A major source of local (i.e. State) law in the USA is judge-made common law. In fact, major areas of local law–including torts, contracts, and property–are based on well-established common law principles. Here, we will focus on the law of torts. A tort is a wrongful act, such as assault, battery, and trespass, and a tortfeasor is a person who commits a tort. (Note: a tortfeasor could be an LLC or a corporation.) When someone is injured by the commission of a tort, he or she may have a legal right to sue the tortfeasor for money damages under one or more theories of tort liability. So, did Zuckerberg commit a tort when he hacked into Harvard’s computers and launched Facemash?
In our view, at least three or four theories of tort liability could apply to Facemash: (1) conversion, (2) trespass, (3) invasion of privacy, and perhaps (4) intentional infliction of emotional distress. Let’s start with common law conversion, which is a fancy word for theft. There is no doubt that Zuckerberg did not have a legal right to use the student I.D. pictures in Harvard’s computer databases when he created Facemash, so one could argue that the Facemash hack constituted an act of conversion. But there are big two problems with this theory of liability. First, in the case of Facemash, who would have standing to sue under such a theory? That is, since only the owner has legal standing to enforce his property rights, we must ask: who owns the legal rights to the student I.D. pictures that were posted to Facemash? Each individual student or Harvard? But beyond legal standing, the more fundamental problem with this legal theory is that it’s not at all obvious that a “conversion” really occurred in this case. After all, Zuckerberg did not try to prevent anyone else from using the photos; that is, he didn’t really steal or convert those pics; he just made digital copies of them!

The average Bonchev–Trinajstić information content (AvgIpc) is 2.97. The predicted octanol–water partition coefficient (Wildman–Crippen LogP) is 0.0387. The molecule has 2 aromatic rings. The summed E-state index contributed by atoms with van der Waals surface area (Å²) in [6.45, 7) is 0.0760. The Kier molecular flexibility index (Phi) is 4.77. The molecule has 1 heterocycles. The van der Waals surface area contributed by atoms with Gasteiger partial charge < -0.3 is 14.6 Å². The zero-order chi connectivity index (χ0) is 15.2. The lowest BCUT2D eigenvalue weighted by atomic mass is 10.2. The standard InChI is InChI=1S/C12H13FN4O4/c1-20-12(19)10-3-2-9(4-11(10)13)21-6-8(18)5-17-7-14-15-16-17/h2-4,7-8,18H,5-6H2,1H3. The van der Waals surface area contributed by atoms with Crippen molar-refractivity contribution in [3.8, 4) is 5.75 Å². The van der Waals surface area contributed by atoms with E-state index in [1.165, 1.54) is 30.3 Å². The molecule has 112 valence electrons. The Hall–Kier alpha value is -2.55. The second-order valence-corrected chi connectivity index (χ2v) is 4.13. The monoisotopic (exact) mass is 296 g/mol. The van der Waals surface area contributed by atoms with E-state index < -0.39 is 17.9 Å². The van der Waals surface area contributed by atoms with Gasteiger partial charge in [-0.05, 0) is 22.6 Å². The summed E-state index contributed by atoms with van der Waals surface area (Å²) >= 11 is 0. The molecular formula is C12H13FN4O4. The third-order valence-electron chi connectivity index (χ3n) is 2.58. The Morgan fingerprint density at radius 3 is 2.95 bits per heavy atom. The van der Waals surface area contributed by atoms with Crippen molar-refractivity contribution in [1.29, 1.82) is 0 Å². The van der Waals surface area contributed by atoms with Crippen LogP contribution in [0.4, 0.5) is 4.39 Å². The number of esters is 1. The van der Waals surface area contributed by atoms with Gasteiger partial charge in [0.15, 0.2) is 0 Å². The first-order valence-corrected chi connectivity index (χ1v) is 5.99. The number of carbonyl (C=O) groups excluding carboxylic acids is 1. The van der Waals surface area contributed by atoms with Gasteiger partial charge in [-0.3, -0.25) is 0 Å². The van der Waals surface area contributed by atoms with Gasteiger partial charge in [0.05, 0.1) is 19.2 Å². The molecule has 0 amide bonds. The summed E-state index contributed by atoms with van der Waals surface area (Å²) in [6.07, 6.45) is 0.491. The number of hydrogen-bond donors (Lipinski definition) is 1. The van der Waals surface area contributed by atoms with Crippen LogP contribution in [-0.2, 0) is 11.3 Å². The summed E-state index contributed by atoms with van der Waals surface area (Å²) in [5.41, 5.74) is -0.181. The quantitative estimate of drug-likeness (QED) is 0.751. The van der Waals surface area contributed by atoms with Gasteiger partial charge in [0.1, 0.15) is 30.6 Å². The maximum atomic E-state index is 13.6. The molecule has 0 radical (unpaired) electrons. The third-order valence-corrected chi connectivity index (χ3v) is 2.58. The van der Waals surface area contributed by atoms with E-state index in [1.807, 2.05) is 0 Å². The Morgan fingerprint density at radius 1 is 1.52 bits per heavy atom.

What about trespass? For example, the tort of trespass to chattels–what the famed torts scholar William Prosser once called conversion’s “little brother”–occurs when a person interferes with another person’s property rights. Alas, courts are divided whether this tort applies to such online activities as “screen scraping“. Most courts will require the plaintiff (the person who is suing the alleged trespasser) to prove actual damages or monetary losses. In the movie “The Social Network,” Facemash causes Harvard’s computer system to crash, so Harvard might be able to prove damages, but it wasn’t the actual hacking of the student I.D. photos that caused the system to crash; it was Facemash’s popularity among users. That is, Harvard’s system crashed after the network was hacked! Further, does Harvard really want to sue one of its own students? Also, doesn’t the fact that Harvard did not expel Zuckerberg hurt Harvard’s ability to sue for trespass? In any case, besides trespass and conversion, two other common law theories of legal liability could apply to Facemash: invasion of privacy and intentional infliction of emotional distress (“IIED”). Stay tuned; we will consider these two tort theories in our next blog post.